Learning & Development

7 Ways to Identify and Combat Employee Burnout

As the end of the year approaches and we’re continuing to battle the changing realities of the COVID-19 pandemic, businesses in all sectors are working hard to finish on a high note. But this year, many of the skilled hourly workers that restaurants, retail, and warehouses are depending on for the busy holiday seasons are the same ones who carried the load as “essential workers” during the most stress-filled, dangerous, and chaotic times in recent history.

The results of the burden these essential workers have shouldered are starting to show. More than 76% of employed Americans admit to experiencing some symptoms of burnout in the past year, and nearly 1 in 10 admit to “complete burnout.”

Keeping staff happy, healthy, and productive is a critical component to the economic recovery, and it is on employers to recognize and react to employee burnout before it is too late.

7 Ways to Help Reduce Worker Burnout

1. Look, Listen for, and Understand Signs of Burnout

Recognizing the warning signs of employee burnout—and addressing it quickly—is a critical step in employee retention. Burnout can happen to anyone, but men and women between 35 and 44 and those with children under 18 have been experiencing it at a significantly higher rate during the pandemic.

Signs of burnout may include:

  • Exhaustion and feeling overwhelmed
  • Issues with concentration, focus, and productivity
  • Lack of engagement with work
  • Reduced feelings of competence and/or accomplishment
  • Resentment, cynicism, and/or apathy toward work
  • Increased absenteeism

Business leaders must remain vigilant in looking out for these signs in members of the workforce and, perhaps more importantly, be listening. There may not always be physical signs of burnout, but employees may be expressing them in conversations with their coworkers and supervisors. Once burnout has set in, it can be difficult to move past, which is why it’s critical for leaders to understand the signs and address these feelings in their employees before they reach a point of no return.

2. Recognize that Flexibility Is the Future of Work

More than anything else, the pandemic has reshaped the way employees decide what is most valuable to them. Office-bound employees have moved more toward remote work, spending less time stuck in traffic on the daily commute and more time with family and friends, hobbies, and passions. Now, hourly workers see the flexibility that their colleagues in the digital economy have been given amid the ongoing pandemic, and they want the same for themselves. While most hourly workers can’t telecommute or work from home, they place a high value on being able to shape their regular schedules, ensuring flexibility to care for family and other personal matters.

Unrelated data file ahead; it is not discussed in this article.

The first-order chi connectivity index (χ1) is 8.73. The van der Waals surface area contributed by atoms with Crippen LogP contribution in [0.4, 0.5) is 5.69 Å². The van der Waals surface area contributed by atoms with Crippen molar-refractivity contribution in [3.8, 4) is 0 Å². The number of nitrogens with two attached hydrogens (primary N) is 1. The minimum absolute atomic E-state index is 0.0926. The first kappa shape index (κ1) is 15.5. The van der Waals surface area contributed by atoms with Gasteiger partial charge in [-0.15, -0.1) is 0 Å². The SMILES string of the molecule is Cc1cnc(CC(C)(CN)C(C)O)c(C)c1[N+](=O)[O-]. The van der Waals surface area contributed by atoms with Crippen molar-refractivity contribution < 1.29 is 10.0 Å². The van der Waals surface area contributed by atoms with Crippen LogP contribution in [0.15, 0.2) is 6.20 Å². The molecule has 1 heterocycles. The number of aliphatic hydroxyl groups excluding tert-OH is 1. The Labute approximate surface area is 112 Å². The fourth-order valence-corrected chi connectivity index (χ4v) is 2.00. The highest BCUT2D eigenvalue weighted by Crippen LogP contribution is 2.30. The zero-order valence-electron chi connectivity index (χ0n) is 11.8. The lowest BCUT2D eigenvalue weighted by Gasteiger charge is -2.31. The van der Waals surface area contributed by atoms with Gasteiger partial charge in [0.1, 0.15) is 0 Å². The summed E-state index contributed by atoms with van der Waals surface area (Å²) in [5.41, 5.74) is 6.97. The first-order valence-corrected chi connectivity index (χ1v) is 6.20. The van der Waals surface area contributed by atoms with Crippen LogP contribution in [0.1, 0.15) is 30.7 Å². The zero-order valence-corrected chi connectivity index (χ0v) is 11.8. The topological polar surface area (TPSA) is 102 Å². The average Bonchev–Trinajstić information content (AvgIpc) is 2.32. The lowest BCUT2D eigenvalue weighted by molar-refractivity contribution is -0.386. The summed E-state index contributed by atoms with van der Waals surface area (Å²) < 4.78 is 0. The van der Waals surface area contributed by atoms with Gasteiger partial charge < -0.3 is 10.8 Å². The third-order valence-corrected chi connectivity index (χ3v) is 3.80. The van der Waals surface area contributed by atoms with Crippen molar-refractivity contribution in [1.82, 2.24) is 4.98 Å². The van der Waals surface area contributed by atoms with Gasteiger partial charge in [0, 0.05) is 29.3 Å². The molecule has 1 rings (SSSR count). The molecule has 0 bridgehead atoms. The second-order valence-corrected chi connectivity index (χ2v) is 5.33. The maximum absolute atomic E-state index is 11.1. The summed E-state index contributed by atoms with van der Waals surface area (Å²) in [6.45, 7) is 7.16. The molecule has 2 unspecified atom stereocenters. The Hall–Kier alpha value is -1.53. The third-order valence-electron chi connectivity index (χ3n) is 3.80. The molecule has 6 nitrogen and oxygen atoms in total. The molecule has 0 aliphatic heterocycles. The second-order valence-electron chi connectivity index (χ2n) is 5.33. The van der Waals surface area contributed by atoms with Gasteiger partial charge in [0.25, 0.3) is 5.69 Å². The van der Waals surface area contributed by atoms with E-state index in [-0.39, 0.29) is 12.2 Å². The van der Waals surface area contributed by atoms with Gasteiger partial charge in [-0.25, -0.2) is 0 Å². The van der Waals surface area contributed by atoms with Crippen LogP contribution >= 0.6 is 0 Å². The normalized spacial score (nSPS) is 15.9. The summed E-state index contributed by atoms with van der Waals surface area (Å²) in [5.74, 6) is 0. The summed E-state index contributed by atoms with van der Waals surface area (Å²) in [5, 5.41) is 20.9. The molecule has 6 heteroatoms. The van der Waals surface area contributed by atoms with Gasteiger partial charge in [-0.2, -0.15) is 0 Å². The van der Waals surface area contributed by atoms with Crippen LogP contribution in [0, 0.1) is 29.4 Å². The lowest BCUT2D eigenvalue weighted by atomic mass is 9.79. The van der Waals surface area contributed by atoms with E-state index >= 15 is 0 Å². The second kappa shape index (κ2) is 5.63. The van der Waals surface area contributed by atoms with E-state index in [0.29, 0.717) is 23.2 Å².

Be prepared to review and potentially modify current practices and procedures to allow employees to work the hours that best suit them, and empower supervisors and managers to make decisions about granting time off or changing schedules when employees express the need for flexibility.

3. Increase Wages to Keep Your Best Employees (And to Attract New Ones)

While states debate a $15/hour minimum wage, many organizations are making the leap themselves to keep the employees they have and attract new talent. Roughly 90% of U.S. CFOs indicate they are raising wages, which has increased 3.6% since last year, to help with retention and hiring. This situation is more pronounced among hourly workers in hospitality (up 8.8%) and warehouse work (up 6.1%). While many employees list job flexibility as the number one criteria for retention, increases in pay are not usually far behind on the list. Rewarding quality and high performance with extra income is also critical.